This poem focuses heavily on the nature of love, and how it can be hidden in plain sight. Most people interpret the fact that Shakespeare left Anne Hathaway his second-best bed as an insult to her, but this poem flips that idea on its head and perceives the act as a final signal of devotion.
This poem is somewhat elegiac, working as the speaker's remembrance of her deceased husband, so death is a formal as well as thematic impetus to the poem. However, this poem acts as a celebration of Shakespeare's life, from his wife's point of view. The last two lines read, "I hold him in the casket of my widow’s head/as he held me upon that next best bed." In this moment, death transfers power from the speaker's husband to the speaker. His love for her had been intertwined with his writing, and now that he has died, she loves him as he did her—and writes about him just as his writing had been influenced by their love. However, because this sonnet does not follow the Shakespearean rhyme scheme, her writing takes on a slightly subversive quality, referring to Shakespeare while breaking with the formal conventions that he used.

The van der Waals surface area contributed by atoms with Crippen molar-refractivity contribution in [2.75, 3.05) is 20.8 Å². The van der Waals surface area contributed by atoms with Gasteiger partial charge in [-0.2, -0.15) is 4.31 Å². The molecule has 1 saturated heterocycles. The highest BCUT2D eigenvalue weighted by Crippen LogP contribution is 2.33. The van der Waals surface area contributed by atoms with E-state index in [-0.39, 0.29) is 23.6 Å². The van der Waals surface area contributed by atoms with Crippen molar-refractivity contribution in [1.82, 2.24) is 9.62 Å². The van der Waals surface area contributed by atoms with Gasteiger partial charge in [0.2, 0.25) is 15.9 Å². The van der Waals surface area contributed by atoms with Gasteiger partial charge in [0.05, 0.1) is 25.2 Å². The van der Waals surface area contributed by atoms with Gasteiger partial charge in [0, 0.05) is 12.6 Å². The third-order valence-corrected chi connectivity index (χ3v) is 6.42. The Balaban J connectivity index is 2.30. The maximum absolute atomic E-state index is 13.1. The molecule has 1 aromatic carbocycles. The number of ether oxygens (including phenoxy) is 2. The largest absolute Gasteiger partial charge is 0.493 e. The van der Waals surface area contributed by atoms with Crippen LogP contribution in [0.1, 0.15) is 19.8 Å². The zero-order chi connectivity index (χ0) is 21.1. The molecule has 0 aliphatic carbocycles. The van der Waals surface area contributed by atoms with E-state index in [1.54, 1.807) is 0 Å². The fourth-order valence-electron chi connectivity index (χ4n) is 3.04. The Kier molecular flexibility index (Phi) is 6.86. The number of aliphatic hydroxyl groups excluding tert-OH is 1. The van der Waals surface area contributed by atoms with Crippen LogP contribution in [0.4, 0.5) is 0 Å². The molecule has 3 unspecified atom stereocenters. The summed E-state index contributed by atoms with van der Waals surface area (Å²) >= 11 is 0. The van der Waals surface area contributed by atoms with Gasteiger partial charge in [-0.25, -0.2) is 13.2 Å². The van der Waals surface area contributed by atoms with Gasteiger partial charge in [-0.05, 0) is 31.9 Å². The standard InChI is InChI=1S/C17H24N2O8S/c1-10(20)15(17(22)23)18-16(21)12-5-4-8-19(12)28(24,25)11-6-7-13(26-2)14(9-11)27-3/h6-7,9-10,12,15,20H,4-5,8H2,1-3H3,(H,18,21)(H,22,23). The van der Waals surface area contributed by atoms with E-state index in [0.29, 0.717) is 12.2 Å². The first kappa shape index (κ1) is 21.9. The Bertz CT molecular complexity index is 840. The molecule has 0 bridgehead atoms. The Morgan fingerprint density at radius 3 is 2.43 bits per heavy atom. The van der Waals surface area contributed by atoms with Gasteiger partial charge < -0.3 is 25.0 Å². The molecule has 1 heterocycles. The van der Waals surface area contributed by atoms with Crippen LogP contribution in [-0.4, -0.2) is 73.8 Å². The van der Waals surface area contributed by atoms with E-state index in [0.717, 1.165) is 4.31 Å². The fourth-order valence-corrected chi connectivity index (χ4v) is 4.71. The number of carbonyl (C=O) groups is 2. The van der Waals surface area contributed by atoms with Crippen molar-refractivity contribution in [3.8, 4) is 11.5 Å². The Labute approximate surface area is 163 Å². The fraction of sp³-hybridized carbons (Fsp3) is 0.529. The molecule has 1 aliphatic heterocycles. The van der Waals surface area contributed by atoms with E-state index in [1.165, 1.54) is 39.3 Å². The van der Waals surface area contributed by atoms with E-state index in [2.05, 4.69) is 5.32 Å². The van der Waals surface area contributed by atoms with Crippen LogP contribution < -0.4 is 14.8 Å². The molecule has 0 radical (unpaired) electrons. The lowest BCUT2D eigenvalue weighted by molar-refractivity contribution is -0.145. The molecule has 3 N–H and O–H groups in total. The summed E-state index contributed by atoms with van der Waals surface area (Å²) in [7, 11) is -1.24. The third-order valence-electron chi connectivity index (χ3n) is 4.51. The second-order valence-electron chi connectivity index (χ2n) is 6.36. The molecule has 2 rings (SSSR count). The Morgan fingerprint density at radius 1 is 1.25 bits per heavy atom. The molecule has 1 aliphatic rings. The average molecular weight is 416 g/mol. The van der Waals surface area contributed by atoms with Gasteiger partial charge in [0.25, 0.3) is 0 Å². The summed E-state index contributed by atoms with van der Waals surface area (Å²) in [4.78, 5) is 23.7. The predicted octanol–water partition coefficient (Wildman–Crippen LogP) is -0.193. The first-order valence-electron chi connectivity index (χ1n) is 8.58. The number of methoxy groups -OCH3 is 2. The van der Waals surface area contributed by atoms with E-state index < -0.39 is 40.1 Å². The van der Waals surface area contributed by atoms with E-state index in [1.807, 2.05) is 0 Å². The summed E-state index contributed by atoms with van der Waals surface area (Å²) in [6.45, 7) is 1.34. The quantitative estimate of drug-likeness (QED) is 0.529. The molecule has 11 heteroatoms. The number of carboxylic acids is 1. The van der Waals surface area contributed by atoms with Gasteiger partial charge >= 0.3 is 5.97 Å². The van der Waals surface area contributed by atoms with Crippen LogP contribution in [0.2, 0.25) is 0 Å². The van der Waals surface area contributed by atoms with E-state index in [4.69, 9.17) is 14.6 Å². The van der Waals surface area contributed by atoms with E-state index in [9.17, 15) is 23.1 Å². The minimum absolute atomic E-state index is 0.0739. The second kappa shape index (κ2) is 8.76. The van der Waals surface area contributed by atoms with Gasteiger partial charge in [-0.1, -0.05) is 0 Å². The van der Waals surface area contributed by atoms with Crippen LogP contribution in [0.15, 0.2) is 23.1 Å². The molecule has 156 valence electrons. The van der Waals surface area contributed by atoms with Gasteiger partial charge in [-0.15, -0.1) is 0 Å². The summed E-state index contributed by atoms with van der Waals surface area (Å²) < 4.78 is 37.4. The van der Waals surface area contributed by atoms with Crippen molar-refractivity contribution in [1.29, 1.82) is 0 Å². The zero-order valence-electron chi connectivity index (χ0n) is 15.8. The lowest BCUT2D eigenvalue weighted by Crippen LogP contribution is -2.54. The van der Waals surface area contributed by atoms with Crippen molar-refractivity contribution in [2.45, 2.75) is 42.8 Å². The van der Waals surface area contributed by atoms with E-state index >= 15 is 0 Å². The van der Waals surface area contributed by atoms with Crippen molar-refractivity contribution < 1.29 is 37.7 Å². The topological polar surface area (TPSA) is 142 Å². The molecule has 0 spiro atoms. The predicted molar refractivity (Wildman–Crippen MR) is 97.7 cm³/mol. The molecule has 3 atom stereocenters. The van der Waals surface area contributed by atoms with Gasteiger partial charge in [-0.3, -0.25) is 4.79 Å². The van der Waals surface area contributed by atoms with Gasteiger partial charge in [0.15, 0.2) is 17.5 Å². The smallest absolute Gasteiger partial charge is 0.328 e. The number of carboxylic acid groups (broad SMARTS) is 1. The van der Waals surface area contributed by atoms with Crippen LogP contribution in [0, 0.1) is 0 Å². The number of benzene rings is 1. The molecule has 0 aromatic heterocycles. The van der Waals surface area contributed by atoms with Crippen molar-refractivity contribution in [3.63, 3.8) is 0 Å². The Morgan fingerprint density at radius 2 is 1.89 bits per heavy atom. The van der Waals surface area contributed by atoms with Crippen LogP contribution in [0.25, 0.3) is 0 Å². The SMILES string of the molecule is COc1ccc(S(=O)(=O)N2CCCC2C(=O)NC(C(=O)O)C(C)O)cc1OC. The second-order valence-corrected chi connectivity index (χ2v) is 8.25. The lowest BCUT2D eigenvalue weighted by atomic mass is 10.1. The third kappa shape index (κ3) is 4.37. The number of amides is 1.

A feminist lens
Though this poem empowers the speaker, it does not do so by proving her superiority over Shakespeare. Duffy instead deftly criticizes the lens that would interpret the fact that Shakespeare left his wife their second-best bed as a cruel but funny jab from beyond the grave. By writing a poem that shows clear devotion, Duffy gives power back to Hathaway. No one else matters in this poem except for Hathaway and Shakespeare. The "guests" in this poem work as a neat metaphor for the readers and the people who are primed to find humor at a woman's expense, for those who dismiss Hathaway without any insight into her life. On the supposedly "best" bed, they sleep and they drool—and they could not possibly understand what happens in the second-best bed.
Anne Hathaway Questions and Answers
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